Vogel: I think that’s going to change. Anecdotally, speaking for myself, hardware is hard. But we also had to get a sense of what customers want. What was great when we started taking the Fire TV to developers was that they were saying they wanted to buy the device themselves. That was the inflection point we needed to get something we could show, that we were proud of and that we thought customers would like and that we thought mattered to developers.
GamesBeat: You had the hardware to set this in motion.
Evans: There’s a lot of demands on a piece of hardware like that. It has to be economical. It has to be great for video, because that’s an expectation. It has to be great for the games that it brings, competitive in that space.
My first job at Amazon was running Amazon Instant Video. The other thing we learned in that business is that claiming space in the living room is very hard. The devices don’t turn as quickly. The desire to put something else in your complicated home entertainment setup is a tough barrier to get people over. Getting to where we had the right offer was challenging.
GamesBeat: People could argue that Amazon has done this well, but maybe too slowly. There are 35 million iOS devices being sold each quarter now or maybe 45 million if you count iPads. It’s hard to compete with that. You’re selling your first phone now.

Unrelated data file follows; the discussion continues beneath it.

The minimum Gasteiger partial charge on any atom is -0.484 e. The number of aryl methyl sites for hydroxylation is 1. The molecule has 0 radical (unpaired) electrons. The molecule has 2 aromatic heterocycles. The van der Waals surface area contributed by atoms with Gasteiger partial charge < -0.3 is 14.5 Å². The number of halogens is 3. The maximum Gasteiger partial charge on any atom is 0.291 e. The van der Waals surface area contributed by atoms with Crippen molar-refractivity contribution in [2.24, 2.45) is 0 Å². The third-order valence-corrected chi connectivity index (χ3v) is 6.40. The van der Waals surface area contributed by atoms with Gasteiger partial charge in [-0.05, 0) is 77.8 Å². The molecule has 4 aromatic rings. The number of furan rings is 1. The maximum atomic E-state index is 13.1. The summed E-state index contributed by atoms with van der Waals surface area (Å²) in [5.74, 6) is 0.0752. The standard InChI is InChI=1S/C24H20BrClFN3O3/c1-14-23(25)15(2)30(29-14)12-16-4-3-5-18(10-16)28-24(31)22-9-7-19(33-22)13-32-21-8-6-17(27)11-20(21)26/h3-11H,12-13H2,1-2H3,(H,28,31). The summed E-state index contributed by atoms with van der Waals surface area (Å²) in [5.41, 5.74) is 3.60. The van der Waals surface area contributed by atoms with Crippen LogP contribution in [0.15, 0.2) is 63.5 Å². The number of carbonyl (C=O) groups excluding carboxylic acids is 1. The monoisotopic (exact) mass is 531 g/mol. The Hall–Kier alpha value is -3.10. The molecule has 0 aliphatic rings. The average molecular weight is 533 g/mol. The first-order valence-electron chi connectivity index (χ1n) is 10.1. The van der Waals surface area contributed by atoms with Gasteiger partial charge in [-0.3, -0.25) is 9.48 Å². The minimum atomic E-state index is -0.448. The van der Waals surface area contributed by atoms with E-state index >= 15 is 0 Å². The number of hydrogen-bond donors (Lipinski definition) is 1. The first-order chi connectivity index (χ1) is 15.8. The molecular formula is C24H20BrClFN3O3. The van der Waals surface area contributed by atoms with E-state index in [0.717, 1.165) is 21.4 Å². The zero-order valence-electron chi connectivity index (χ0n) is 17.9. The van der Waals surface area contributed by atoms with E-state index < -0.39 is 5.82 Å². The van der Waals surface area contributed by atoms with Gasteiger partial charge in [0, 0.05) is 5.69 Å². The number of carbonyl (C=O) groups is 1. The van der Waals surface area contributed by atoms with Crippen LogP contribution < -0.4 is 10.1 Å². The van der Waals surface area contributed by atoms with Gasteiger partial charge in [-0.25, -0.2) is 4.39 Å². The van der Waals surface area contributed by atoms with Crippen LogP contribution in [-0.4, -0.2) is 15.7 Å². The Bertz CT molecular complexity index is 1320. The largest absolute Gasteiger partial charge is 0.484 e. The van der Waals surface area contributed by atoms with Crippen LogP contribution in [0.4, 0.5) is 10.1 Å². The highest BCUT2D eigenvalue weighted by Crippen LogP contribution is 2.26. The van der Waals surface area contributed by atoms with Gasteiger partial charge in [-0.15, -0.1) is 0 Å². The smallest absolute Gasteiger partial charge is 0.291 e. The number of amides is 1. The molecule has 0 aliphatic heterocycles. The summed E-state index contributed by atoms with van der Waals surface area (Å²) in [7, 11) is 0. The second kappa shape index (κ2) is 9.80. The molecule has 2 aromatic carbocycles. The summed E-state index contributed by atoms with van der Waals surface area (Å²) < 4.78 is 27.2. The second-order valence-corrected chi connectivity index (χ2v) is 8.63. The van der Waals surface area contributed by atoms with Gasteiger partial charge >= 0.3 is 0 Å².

Evans: It’s hard to call this a mature market, but it’s a market where others have moved first, certainly. What I’ve learned inside Amazon is that we commit to things for the long term. I often challenge people to think of something that Amazon has started and not stuck with. Some of those efforts grew very quickly and some of them grew more slowly, but it’s very difficult to find something where Amazon hasn’t, over time, gained expertise.
Everything we do, we aspire to have the market segment leader immediately. But not everything we do goes that way. But that doesn’t dissuade us. We believe we have something unique to offer customers, that’s important to our customers. We focus on that and stay with it. The long-term results speak for themselves.